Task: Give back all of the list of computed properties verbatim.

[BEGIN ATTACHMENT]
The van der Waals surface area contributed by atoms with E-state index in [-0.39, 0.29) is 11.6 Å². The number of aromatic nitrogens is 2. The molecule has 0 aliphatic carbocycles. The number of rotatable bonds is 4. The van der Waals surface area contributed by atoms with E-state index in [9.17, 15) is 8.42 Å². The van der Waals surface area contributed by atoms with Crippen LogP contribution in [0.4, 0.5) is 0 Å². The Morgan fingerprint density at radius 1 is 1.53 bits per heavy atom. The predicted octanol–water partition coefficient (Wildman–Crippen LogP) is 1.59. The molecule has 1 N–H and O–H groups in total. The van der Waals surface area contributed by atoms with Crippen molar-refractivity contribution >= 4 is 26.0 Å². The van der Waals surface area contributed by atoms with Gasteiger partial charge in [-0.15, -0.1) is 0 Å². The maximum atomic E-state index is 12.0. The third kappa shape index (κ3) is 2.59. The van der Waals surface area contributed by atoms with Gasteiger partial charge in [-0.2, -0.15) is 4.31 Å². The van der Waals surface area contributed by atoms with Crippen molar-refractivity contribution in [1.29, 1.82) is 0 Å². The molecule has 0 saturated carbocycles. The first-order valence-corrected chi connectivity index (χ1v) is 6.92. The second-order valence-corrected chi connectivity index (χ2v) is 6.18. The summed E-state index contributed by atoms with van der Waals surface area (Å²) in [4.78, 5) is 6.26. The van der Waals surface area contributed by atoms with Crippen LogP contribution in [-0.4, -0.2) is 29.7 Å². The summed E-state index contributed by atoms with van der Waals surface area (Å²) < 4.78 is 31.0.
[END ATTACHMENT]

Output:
The van der Waals surface area contributed by atoms with E-state index in [-0.39, 0.29) is 11.6 Å². The number of aromatic nitrogens is 2. The molecule has 0 aliphatic carbocycles. The number of rotatable bonds is 4. The van der Waals surface area contributed by atoms with E-state index in [9.17, 15) is 8.42 Å². The van der Waals surface area contributed by atoms with Crippen LogP contribution in [0.4, 0.5) is 0 Å². The Morgan fingerprint density at radius 1 is 1.53 bits per heavy atom. The predicted octanol–water partition coefficient (Wildman–Crippen LogP) is 1.59. The molecule has 1 N–H and O–H groups in total. The van der Waals surface area contributed by atoms with Crippen molar-refractivity contribution >= 4 is 26.0 Å². The van der Waals surface area contributed by atoms with Gasteiger partial charge in [-0.15, -0.1) is 0 Å². The maximum atomic E-state index is 12.0. The third kappa shape index (κ3) is 2.59. The van der Waals surface area contributed by atoms with Gasteiger partial charge in [-0.2, -0.15) is 4.31 Å². The van der Waals surface area contributed by atoms with Crippen molar-refractivity contribution in [1.29, 1.82) is 0 Å². The molecule has 0 saturated carbocycles. The first-order valence-corrected chi connectivity index (χ1v) is 6.92. The second-order valence-corrected chi connectivity index (χ2v) is 6.18. The summed E-state index contributed by atoms with van der Waals surface area (Å²) in [4.78, 5) is 6.26. The van der Waals surface area contributed by atoms with Crippen LogP contribution in [-0.4, -0.2) is 29.7 Å². The summed E-state index contributed by atoms with van der Waals surface area (Å²) < 4.78 is 31.0.